Many providers of charge cards offer you two options: a free card, without monthly costs, and a card for which you pay a fixed amount per month. With that free pass you often pay a slightly higher rate per kWh or an extra starting rate per charging session. There is then a tipping point where it is cheaper to have a charging card with a subscription. Calculate for yourself whether you expect to load more than that tipping point, as in the example below.

An example:

With the free charge card you pay 37 cents per kWh and 50 cents start costs per charging session. The charge card with a subscription of 5 euros per month also has a rate of 37 cents per kWh, but no start-up costs. The tipping point is then at ten charging sessions (5 / 0.50 = 10). You are therefore cheaper with the pass with subscription if you load more than ten times a month.

Fast charging

Fast charging is more expensive than charging at home or at a public charging station at home. Many large providers of fast chargers also have their own cards, which allow you to fast charge cheaper. For example, with the free Shell Recharge charging card (or app) you can charge at more than 180 fast chargers for 59 cents per kWh. At FastNed, the largest providers of fast chargers, you normally pay 69 cents per kWh, but with a card you can charge for 11.99 euros per month for 45 cents per kWh. This saves you money if you charge more than 50 kWh per month (about one to one and a half full battery for an average electric passenger car).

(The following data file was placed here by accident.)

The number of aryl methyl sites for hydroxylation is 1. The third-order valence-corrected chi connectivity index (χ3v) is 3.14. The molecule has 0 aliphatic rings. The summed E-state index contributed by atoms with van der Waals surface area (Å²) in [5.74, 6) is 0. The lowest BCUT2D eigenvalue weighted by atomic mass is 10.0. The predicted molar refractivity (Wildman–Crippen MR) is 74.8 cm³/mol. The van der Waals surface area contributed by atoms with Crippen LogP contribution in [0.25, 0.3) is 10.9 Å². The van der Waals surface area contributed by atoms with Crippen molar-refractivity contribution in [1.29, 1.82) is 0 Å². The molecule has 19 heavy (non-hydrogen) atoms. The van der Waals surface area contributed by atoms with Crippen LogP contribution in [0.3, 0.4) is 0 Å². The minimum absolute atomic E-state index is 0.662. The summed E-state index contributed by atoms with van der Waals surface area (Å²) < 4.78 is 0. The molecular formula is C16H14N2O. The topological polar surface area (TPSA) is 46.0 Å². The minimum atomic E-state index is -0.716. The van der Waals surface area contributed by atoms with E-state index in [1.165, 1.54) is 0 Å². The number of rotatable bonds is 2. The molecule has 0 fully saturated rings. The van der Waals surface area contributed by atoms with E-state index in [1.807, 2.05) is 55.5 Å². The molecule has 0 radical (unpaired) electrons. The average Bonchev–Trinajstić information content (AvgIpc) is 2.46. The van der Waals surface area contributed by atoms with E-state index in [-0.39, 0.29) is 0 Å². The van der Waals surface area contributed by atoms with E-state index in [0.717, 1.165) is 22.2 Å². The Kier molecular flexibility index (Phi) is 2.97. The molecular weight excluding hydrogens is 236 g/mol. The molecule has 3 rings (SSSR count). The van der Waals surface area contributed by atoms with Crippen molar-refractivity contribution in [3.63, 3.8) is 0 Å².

Combining is saving

Those who never want to pay too much for their electricity have several charging cards in their wallet and check in advance which card they should use at a charging station. To keep it a bit fun, we would choose two passes. One pass, with or without a paid subscription, as the basis. This is the pass with which you can charge the cheapest at home or at work and which you will use the most. In addition, a free pass with which you can charge cheaper at some more expensive terminals that you sometimes expect to use or with which you can quickly charge a little cheaper. If you charge a lot quickly, you can still opt for a separate pass especially for this purpose.

Useful charging cards



Fast charging

Starting rate 

Costs per month

Requesting pass


CPO-rate without extra charge 



€3,50 (€1,50 once you're a customer) 









€ 10,77 per month